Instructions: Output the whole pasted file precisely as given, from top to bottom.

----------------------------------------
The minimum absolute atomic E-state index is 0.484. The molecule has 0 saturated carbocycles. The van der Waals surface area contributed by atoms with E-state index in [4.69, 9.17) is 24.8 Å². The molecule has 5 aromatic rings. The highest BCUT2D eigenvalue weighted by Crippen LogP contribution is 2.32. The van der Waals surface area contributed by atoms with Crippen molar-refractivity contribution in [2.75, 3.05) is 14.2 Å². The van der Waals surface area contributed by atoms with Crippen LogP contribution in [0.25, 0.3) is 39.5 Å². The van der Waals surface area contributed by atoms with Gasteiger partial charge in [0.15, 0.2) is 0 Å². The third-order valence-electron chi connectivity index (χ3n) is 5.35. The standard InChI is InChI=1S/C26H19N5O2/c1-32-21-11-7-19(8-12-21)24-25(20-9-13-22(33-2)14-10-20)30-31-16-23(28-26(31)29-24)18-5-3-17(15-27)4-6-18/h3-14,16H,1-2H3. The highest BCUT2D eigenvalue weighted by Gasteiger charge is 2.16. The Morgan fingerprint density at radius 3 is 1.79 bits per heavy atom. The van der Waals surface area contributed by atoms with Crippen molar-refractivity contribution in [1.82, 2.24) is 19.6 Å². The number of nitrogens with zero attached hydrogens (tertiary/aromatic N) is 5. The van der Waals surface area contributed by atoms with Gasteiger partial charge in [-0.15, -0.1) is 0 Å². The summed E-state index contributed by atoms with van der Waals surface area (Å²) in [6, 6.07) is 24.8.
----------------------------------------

The minimum absolute atomic E-state index is 0.484. The molecule has 0 saturated carbocycles. The van der Waals surface area contributed by atoms with E-state index in [4.69, 9.17) is 24.8 Å². The molecule has 5 aromatic rings. The highest BCUT2D eigenvalue weighted by Crippen LogP contribution is 2.32. The van der Waals surface area contributed by atoms with Crippen molar-refractivity contribution in [2.75, 3.05) is 14.2 Å². The van der Waals surface area contributed by atoms with Crippen LogP contribution in [0.25, 0.3) is 39.5 Å². The van der Waals surface area contributed by atoms with Gasteiger partial charge in [0.15, 0.2) is 0 Å². The third-order valence-electron chi connectivity index (χ3n) is 5.35. The standard InChI is InChI=1S/C26H19N5O2/c1-32-21-11-7-19(8-12-21)24-25(20-9-13-22(33-2)14-10-20)30-31-16-23(28-26(31)29-24)18-5-3-17(15-27)4-6-18/h3-14,16H,1-2H3. The highest BCUT2D eigenvalue weighted by Gasteiger charge is 2.16. The Morgan fingerprint density at radius 3 is 1.79 bits per heavy atom. The van der Waals surface area contributed by atoms with Crippen molar-refractivity contribution in [1.82, 2.24) is 19.6 Å². The number of nitrogens with zero attached hydrogens (tertiary/aromatic N) is 5. The van der Waals surface area contributed by atoms with Gasteiger partial charge in [-0.15, -0.1) is 0 Å². The summed E-state index contributed by atoms with van der Waals surface area (Å²) in [6, 6.07) is 24.8.